The NBA is becoming a positionless league. Coaches are more comfortable playing nontraditional lineups, cross-switching defensive assignments, and sliding players between positions. However, there are still five spots in a lineup, and what spot a player occupies still matters. Every five-man group needs someone to perform a few basic roles so everything one guy does (or doesn’t do) impacts his four teammates. That’s why who plays where is more important than ever. More positional flexibility means more diversity in the types of players at each spot. This series will take a look at how each position is changing, through the lens of three starters, each with a different skill set.
The NBA is inching closer to becoming a truly positionless league. Coaches are more comfortable playing nontraditional lineups, cross-switching defensive assignments, and sliding players between positions. While the best players always have been capable of handling multiple roles, they have never had more freedom to showcase their versatility. James Harden and Giannis Antetokounmpo ran point last season. Kevin Durant and LeBron James were centers for significant stretches of the NBA Finals. The days of rigid positional responsibilities are over. Just because a player is a certain height or weight doesn’t mean he has to perform a defined set of tasks. The tallest guy on the floor doesn’t have to protect the rim; the shortest doesn’t have to run the offense.
However, there are still five spots in a lineup, and what spot a player occupies still matters. No man is an island in basketball. The sport is a dynamic system involving the interaction of 10 different players on two ends of the floor. Every five-man group needs someone to perform a few basic roles, so everything one guy does (or doesn’t do) impacts his four teammates. If a team plays a score-first player at point guard instead of a traditional floor general, it had better have a point forward to pick up the slack. A 7-footer allergic to banging in the paint needs an enforcer who can do the dirty work. Coaches get the most out of their players by putting them in the roles best suited to their game, with the right combination of teammates around them.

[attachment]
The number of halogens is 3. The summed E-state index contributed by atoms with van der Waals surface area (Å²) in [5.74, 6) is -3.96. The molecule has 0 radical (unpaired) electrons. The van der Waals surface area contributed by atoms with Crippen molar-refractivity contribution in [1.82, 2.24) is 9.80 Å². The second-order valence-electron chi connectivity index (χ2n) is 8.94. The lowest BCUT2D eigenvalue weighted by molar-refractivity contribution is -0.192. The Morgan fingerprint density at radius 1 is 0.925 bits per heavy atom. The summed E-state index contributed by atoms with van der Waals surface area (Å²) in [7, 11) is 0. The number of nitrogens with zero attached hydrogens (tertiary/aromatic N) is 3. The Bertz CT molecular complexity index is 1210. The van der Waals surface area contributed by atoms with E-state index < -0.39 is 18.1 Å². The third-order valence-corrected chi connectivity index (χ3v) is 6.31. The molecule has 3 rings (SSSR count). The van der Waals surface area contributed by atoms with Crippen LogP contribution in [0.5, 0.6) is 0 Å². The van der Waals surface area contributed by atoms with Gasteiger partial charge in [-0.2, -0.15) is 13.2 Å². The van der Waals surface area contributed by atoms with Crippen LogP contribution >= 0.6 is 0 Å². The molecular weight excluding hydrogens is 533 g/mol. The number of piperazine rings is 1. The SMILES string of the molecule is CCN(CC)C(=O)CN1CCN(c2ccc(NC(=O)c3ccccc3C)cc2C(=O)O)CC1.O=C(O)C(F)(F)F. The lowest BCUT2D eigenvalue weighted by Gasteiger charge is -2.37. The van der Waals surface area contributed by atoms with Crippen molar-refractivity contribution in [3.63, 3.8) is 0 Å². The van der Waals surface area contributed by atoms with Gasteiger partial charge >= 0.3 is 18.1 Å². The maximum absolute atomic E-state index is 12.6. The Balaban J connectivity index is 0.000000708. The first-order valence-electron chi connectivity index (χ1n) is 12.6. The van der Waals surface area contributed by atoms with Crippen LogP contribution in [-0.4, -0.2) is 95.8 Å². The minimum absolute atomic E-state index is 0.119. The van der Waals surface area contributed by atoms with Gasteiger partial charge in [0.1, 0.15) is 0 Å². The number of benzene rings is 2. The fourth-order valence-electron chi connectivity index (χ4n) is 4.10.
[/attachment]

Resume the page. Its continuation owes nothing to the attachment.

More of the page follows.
That’s why who plays where is more important than ever. More positional flexibility means more diversity in the types of players at each spot in the lineup. If not all 1s are point guards, what kinds of players should teams use in that spot? That’s the question we will try to answer in this series, as we spotlight interesting players at every position—consider it a census of each NBA position.
Forget the stars, the guys who are good enough to make everyone else fit around them. We are more interested in the average to above-average starters, the players with the talent to be contributors on good teams when put in the right situation. We will start the series with a look at three 1s with three vastly different skill sets and how they fit into the way the game is being played in 2017.
Brogdon is the first second-round pick in NBA history to win Rookie of the Year. By the time the playoffs rolled around, Brogdon had established himself as Milwaukee’s starting point guard, but not even the Bucks knew what they had at first—he started the season backing up Matthew Dellavedova. At 24, the UVA product was more developed, both physically and mentally, than most of his peers, and he plays with the poise and self-assurance of a longtime NBA veteran. He slipped in the draft because of concern about his lack of upside, due to his age and average athleticism, but he had a higher floor than people realized. That’s partly because no one projected him as a point guard.
At 6-foot-5 and 215 pounds with a 6-foot-10 wingspan, Brogdon has gargantuan size for his position, and he perfectly fits Milwaukee’s model of suffocating opposing teams with length. The ability of Giannis and Khris Middleton to create shots for everyone else allowed Jason Kidd to play a nontraditional point guard like Brogdon at the 1. He’s by far one of the biggest players at his position in the NBA, and deploying a wing-size player at that spot gives the Bucks incredible defensive flexibility. They pushed a better and more experienced Raptors team to the limit in the first round by starting a lo-fi version of Golden State’s Lineup of Death, with four wings around Thon Maker, a versatile 7-footer capable of stretching the floor and guarding on the perimeter.
Brogdon had respectable individual stats for a rookie, averaging 10.2 points, 4.2 assists, and 2.8 rebounds a game, but he had a much smaller role on offense than most starting point guards. He had a usage rate of 18.5, 52nd in the NBA among guards who started at least 20 games last season, and averaged only 57.4 touches per game, nearly half the number of guys like James Harden and Russell Westbrook. The key to his success was his unusual ability, for such an inexperienced player, to be efficient offensively (he shot 45.7 percent from the field and 40.4 percent from 3) and limit his mistakes (1.5 turnovers per game). Brogdon rarely began possessions on offense for Milwaukee, but he did an excellent job of finishing them. He knocked down open shots and served as a secondary playmaker, taking advantage of a scrambling defense to drive the ball into the lane and make the extra pass.
Where he really made his mark was on defense. A two-time Defensive Player of the Year in the ACC who played for one of the most defensive-minded coaches in the NCAA in Tony Bennett, Brogdon came into the league with an advanced understanding of team defensive concepts and his responsibilities on and off the ball. While he’s not the most fleet of foot, he knows how to position himself and use his size to his advantage on that side of the ball. According to the tracking numbers at Synergy Sports, Brogdon was in the 89th percentile in the NBA in terms of defending the pick-and-roll, the 63rd percentile in defending isolations, and the 80th percentile in defending dribble hand-offs. Not many 1s can body up DeMar DeRozan on a pull-up jumper: